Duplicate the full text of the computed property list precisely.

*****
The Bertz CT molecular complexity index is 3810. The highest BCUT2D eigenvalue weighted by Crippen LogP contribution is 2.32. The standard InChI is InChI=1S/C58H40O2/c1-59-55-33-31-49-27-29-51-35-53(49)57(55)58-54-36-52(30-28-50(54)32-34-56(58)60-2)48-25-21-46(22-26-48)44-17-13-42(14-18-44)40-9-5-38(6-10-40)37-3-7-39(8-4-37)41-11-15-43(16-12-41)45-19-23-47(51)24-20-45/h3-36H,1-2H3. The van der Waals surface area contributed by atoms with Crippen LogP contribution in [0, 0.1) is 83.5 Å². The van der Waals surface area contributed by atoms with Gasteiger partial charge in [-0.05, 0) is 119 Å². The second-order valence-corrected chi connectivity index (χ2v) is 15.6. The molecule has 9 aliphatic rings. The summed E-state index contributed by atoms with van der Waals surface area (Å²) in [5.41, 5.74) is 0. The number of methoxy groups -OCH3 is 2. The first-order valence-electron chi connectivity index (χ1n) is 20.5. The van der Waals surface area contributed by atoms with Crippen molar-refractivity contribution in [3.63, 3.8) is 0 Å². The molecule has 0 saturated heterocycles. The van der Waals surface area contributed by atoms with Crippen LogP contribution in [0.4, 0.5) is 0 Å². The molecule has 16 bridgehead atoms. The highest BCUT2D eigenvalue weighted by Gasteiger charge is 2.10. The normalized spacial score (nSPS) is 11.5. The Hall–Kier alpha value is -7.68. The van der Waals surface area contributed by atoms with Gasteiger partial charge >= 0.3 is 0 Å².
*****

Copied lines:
The Bertz CT molecular complexity index is 3810. The highest BCUT2D eigenvalue weighted by Crippen LogP contribution is 2.32. The standard InChI is InChI=1S/C58H40O2/c1-59-55-33-31-49-27-29-51-35-53(49)57(55)58-54-36-52(30-28-50(54)32-34-56(58)60-2)48-25-21-46(22-26-48)44-17-13-42(14-18-44)40-9-5-38(6-10-40)37-3-7-39(8-4-37)41-11-15-43(16-12-41)45-19-23-47(51)24-20-45/h3-36H,1-2H3. The van der Waals surface area contributed by atoms with Crippen LogP contribution in [0, 0.1) is 83.5 Å². The van der Waals surface area contributed by atoms with Gasteiger partial charge in [-0.05, 0) is 119 Å². The second-order valence-corrected chi connectivity index (χ2v) is 15.6. The molecule has 9 aliphatic rings. The summed E-state index contributed by atoms with van der Waals surface area (Å²) in [5.41, 5.74) is 0. The number of methoxy groups -OCH3 is 2. The first-order valence-electron chi connectivity index (χ1n) is 20.5. The van der Waals surface area contributed by atoms with Crippen molar-refractivity contribution in [3.63, 3.8) is 0 Å². The molecule has 0 saturated heterocycles. The van der Waals surface area contributed by atoms with Crippen LogP contribution in [0.4, 0.5) is 0 Å². The molecule has 16 bridgehead atoms. The highest BCUT2D eigenvalue weighted by Gasteiger charge is 2.10. The normalized spacial score (nSPS) is 11.5. The Hall–Kier alpha value is -7.68. The van der Waals surface area contributed by atoms with Gasteiger partial charge >= 0.3 is 0 Å².